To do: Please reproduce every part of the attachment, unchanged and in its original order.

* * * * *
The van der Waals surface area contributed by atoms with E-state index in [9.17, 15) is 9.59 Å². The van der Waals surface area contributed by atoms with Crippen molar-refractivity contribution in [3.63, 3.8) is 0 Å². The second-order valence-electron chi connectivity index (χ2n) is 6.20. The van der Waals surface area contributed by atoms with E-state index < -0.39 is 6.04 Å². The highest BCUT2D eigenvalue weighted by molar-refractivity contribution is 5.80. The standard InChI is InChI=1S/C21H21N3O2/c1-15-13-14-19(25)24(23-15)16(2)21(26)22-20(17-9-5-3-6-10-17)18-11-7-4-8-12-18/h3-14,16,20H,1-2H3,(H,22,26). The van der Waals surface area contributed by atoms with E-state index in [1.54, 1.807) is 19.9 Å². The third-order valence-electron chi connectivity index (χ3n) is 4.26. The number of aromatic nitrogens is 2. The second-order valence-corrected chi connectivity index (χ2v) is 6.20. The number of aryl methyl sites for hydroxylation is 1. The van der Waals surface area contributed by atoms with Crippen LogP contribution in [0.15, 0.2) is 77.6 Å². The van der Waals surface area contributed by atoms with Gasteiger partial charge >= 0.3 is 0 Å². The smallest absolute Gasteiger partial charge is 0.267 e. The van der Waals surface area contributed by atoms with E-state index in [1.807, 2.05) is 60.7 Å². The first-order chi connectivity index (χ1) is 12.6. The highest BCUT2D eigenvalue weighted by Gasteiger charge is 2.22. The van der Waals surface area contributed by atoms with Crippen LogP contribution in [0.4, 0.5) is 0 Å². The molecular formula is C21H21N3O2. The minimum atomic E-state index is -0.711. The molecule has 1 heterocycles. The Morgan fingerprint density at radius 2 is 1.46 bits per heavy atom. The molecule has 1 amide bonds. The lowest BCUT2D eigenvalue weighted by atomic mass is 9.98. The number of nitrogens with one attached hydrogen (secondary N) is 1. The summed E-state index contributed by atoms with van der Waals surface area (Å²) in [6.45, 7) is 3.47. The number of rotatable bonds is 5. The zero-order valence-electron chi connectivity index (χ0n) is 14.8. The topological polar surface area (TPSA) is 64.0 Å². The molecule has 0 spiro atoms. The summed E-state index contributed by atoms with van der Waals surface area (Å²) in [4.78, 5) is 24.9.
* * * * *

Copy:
The van der Waals surface area contributed by atoms with E-state index in [9.17, 15) is 9.59 Å². The van der Waals surface area contributed by atoms with Crippen molar-refractivity contribution in [3.63, 3.8) is 0 Å². The second-order valence-electron chi connectivity index (χ2n) is 6.20. The van der Waals surface area contributed by atoms with E-state index < -0.39 is 6.04 Å². The highest BCUT2D eigenvalue weighted by molar-refractivity contribution is 5.80. The standard InChI is InChI=1S/C21H21N3O2/c1-15-13-14-19(25)24(23-15)16(2)21(26)22-20(17-9-5-3-6-10-17)18-11-7-4-8-12-18/h3-14,16,20H,1-2H3,(H,22,26). The van der Waals surface area contributed by atoms with E-state index in [1.54, 1.807) is 19.9 Å². The third-order valence-electron chi connectivity index (χ3n) is 4.26. The number of aromatic nitrogens is 2. The second-order valence-corrected chi connectivity index (χ2v) is 6.20. The number of aryl methyl sites for hydroxylation is 1. The van der Waals surface area contributed by atoms with Crippen LogP contribution in [0.15, 0.2) is 77.6 Å². The van der Waals surface area contributed by atoms with Gasteiger partial charge >= 0.3 is 0 Å². The smallest absolute Gasteiger partial charge is 0.267 e. The van der Waals surface area contributed by atoms with E-state index in [1.807, 2.05) is 60.7 Å². The first-order chi connectivity index (χ1) is 12.6. The highest BCUT2D eigenvalue weighted by Gasteiger charge is 2.22. The van der Waals surface area contributed by atoms with Crippen LogP contribution in [0.4, 0.5) is 0 Å². The molecular formula is C21H21N3O2. The minimum atomic E-state index is -0.711. The molecule has 1 heterocycles. The Morgan fingerprint density at radius 2 is 1.46 bits per heavy atom. The molecule has 1 amide bonds. The lowest BCUT2D eigenvalue weighted by atomic mass is 9.98. The number of nitrogens with one attached hydrogen (secondary N) is 1. The summed E-state index contributed by atoms with van der Waals surface area (Å²) in [6.45, 7) is 3.47. The number of rotatable bonds is 5. The zero-order valence-electron chi connectivity index (χ0n) is 14.8. The topological polar surface area (TPSA) is 64.0 Å². The molecule has 0 spiro atoms. The summed E-state index contributed by atoms with van der Waals surface area (Å²) in [4.78, 5) is 24.9.